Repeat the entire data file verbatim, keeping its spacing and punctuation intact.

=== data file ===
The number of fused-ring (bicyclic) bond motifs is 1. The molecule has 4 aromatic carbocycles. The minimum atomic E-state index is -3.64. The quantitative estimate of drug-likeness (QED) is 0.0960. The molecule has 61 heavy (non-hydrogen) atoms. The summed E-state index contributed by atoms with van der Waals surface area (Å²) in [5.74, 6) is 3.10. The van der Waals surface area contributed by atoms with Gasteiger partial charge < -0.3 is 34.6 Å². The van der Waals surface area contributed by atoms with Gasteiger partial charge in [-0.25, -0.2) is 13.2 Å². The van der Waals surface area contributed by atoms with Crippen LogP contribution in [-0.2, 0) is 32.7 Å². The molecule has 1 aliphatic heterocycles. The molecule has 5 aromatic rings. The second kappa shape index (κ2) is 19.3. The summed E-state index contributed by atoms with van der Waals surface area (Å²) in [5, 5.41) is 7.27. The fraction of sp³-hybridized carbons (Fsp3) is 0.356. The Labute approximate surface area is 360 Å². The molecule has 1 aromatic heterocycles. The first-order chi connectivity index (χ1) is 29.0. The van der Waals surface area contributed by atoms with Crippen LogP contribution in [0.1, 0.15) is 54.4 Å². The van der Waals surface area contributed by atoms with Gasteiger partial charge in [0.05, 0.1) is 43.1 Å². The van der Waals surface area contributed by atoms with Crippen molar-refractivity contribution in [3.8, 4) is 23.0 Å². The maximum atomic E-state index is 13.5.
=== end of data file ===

The number of fused-ring (bicyclic) bond motifs is 1. The molecule has 4 aromatic carbocycles. The minimum atomic E-state index is -3.64. The quantitative estimate of drug-likeness (QED) is 0.0960. The molecule has 61 heavy (non-hydrogen) atoms. The summed E-state index contributed by atoms with van der Waals surface area (Å²) in [5.74, 6) is 3.10. The van der Waals surface area contributed by atoms with Gasteiger partial charge < -0.3 is 34.6 Å². The van der Waals surface area contributed by atoms with Gasteiger partial charge in [-0.25, -0.2) is 13.2 Å². The van der Waals surface area contributed by atoms with Crippen LogP contribution in [-0.2, 0) is 32.7 Å². The molecule has 1 aliphatic heterocycles. The molecule has 5 aromatic rings. The second kappa shape index (κ2) is 19.3. The summed E-state index contributed by atoms with van der Waals surface area (Å²) in [5, 5.41) is 7.27. The fraction of sp³-hybridized carbons (Fsp3) is 0.356. The Labute approximate surface area is 360 Å². The molecule has 1 aromatic heterocycles. The first-order chi connectivity index (χ1) is 29.0. The van der Waals surface area contributed by atoms with Crippen LogP contribution in [0.1, 0.15) is 54.4 Å². The van der Waals surface area contributed by atoms with Gasteiger partial charge in [0.05, 0.1) is 43.1 Å². The van der Waals surface area contributed by atoms with Crippen molar-refractivity contribution in [3.8, 4) is 23.0 Å². The maximum atomic E-state index is 13.5.